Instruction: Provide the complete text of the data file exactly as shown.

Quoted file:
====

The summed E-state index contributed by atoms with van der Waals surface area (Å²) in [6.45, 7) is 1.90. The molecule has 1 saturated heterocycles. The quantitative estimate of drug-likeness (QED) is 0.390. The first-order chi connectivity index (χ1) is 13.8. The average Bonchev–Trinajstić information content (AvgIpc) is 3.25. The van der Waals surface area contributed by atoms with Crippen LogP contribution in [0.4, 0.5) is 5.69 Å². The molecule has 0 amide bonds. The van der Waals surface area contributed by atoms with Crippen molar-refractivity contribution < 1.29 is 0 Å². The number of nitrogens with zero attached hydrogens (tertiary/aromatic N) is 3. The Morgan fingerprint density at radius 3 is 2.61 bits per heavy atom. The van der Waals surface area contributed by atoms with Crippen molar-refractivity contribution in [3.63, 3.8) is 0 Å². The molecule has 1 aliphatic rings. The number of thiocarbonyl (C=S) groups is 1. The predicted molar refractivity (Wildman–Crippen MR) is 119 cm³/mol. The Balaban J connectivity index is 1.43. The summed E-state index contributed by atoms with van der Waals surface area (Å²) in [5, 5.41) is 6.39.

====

The summed E-state index contributed by atoms with van der Waals surface area (Å²) in [6.45, 7) is 1.90. The molecule has 1 saturated heterocycles. The quantitative estimate of drug-likeness (QED) is 0.390. The first-order chi connectivity index (χ1) is 13.8. The average Bonchev–Trinajstić information content (AvgIpc) is 3.25. The van der Waals surface area contributed by atoms with Crippen LogP contribution in [0.4, 0.5) is 5.69 Å². The molecule has 0 amide bonds. The van der Waals surface area contributed by atoms with Crippen molar-refractivity contribution < 1.29 is 0 Å². The number of nitrogens with zero attached hydrogens (tertiary/aromatic N) is 3. The Morgan fingerprint density at radius 3 is 2.61 bits per heavy atom. The van der Waals surface area contributed by atoms with Crippen molar-refractivity contribution in [3.63, 3.8) is 0 Å². The molecule has 1 aliphatic rings. The number of thiocarbonyl (C=S) groups is 1. The predicted molar refractivity (Wildman–Crippen MR) is 119 cm³/mol. The Balaban J connectivity index is 1.43. The summed E-state index contributed by atoms with van der Waals surface area (Å²) in [5, 5.41) is 6.39.